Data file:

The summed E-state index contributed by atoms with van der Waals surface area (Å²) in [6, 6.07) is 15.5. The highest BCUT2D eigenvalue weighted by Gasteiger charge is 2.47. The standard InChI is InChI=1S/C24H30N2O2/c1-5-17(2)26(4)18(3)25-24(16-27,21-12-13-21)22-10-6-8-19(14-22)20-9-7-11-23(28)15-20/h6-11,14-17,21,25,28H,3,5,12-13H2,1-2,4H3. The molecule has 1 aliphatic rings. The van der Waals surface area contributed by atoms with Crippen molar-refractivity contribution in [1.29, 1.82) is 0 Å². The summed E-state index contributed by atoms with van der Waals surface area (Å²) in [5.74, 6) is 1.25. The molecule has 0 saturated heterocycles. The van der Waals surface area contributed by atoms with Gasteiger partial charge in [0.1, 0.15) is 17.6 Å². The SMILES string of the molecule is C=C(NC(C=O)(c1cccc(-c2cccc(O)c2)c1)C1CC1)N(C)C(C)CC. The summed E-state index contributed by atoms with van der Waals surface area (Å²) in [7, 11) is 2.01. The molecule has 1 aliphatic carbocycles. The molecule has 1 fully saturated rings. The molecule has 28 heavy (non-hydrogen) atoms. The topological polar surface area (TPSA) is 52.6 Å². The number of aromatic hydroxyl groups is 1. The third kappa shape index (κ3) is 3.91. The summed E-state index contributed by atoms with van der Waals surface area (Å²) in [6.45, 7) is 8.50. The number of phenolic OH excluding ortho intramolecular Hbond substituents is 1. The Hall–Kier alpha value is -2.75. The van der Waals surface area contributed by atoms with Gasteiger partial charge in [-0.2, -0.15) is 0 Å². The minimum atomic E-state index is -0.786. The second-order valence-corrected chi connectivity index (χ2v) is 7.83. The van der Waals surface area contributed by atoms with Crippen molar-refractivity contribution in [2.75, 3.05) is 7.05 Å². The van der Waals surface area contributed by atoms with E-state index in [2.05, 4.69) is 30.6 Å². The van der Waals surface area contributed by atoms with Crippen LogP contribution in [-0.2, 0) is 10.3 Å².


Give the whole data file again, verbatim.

The summed E-state index contributed by atoms with van der Waals surface area (Å²) in [6, 6.07) is 15.5. The highest BCUT2D eigenvalue weighted by Gasteiger charge is 2.47. The standard InChI is InChI=1S/C24H30N2O2/c1-5-17(2)26(4)18(3)25-24(16-27,21-12-13-21)22-10-6-8-19(14-22)20-9-7-11-23(28)15-20/h6-11,14-17,21,25,28H,3,5,12-13H2,1-2,4H3. The molecule has 1 aliphatic rings. The van der Waals surface area contributed by atoms with Crippen molar-refractivity contribution in [1.29, 1.82) is 0 Å². The summed E-state index contributed by atoms with van der Waals surface area (Å²) in [5.74, 6) is 1.25. The molecule has 0 saturated heterocycles. The van der Waals surface area contributed by atoms with Gasteiger partial charge in [0.1, 0.15) is 17.6 Å². The SMILES string of the molecule is C=C(NC(C=O)(c1cccc(-c2cccc(O)c2)c1)C1CC1)N(C)C(C)CC. The summed E-state index contributed by atoms with van der Waals surface area (Å²) in [7, 11) is 2.01. The molecule has 1 aliphatic carbocycles. The molecule has 1 fully saturated rings. The molecule has 28 heavy (non-hydrogen) atoms. The topological polar surface area (TPSA) is 52.6 Å². The number of aromatic hydroxyl groups is 1. The third kappa shape index (κ3) is 3.91. The summed E-state index contributed by atoms with van der Waals surface area (Å²) in [6.45, 7) is 8.50. The number of phenolic OH excluding ortho intramolecular Hbond substituents is 1. The Hall–Kier alpha value is -2.75. The van der Waals surface area contributed by atoms with Gasteiger partial charge in [-0.2, -0.15) is 0 Å². The minimum atomic E-state index is -0.786. The second-order valence-corrected chi connectivity index (χ2v) is 7.83. The van der Waals surface area contributed by atoms with Crippen molar-refractivity contribution in [2.75, 3.05) is 7.05 Å². The van der Waals surface area contributed by atoms with E-state index in [2.05, 4.69) is 30.6 Å². The van der Waals surface area contributed by atoms with Crippen LogP contribution in [-0.2, 0) is 10.3 Å².